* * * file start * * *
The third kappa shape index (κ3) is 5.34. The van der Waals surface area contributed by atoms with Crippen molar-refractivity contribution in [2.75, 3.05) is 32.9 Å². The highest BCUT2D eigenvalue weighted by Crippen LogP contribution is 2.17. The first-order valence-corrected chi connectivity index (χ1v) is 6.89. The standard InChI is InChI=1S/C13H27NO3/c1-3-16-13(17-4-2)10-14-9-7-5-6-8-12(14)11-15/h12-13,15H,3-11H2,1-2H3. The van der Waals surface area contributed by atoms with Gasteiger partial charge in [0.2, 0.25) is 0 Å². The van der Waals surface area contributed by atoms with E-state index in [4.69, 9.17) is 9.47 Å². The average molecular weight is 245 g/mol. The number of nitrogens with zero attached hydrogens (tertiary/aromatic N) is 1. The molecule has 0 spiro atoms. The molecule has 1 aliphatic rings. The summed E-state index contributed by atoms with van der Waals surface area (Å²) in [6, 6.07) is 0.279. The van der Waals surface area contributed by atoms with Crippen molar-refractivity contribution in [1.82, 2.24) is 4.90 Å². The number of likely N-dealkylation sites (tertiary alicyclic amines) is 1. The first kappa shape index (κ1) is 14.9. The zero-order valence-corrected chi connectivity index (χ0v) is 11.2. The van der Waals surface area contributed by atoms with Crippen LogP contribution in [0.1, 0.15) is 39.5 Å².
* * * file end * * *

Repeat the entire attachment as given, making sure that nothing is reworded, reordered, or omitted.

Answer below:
The third kappa shape index (κ3) is 5.34. The van der Waals surface area contributed by atoms with Crippen molar-refractivity contribution in [2.75, 3.05) is 32.9 Å². The highest BCUT2D eigenvalue weighted by Crippen LogP contribution is 2.17. The first-order valence-corrected chi connectivity index (χ1v) is 6.89. The standard InChI is InChI=1S/C13H27NO3/c1-3-16-13(17-4-2)10-14-9-7-5-6-8-12(14)11-15/h12-13,15H,3-11H2,1-2H3. The van der Waals surface area contributed by atoms with Gasteiger partial charge in [0.2, 0.25) is 0 Å². The van der Waals surface area contributed by atoms with E-state index in [4.69, 9.17) is 9.47 Å². The average molecular weight is 245 g/mol. The number of nitrogens with zero attached hydrogens (tertiary/aromatic N) is 1. The molecule has 0 spiro atoms. The molecule has 1 aliphatic rings. The summed E-state index contributed by atoms with van der Waals surface area (Å²) in [6, 6.07) is 0.279. The van der Waals surface area contributed by atoms with Crippen molar-refractivity contribution in [1.82, 2.24) is 4.90 Å². The number of likely N-dealkylation sites (tertiary alicyclic amines) is 1. The first kappa shape index (κ1) is 14.9. The zero-order valence-corrected chi connectivity index (χ0v) is 11.2. The van der Waals surface area contributed by atoms with Crippen LogP contribution in [0.1, 0.15) is 39.5 Å².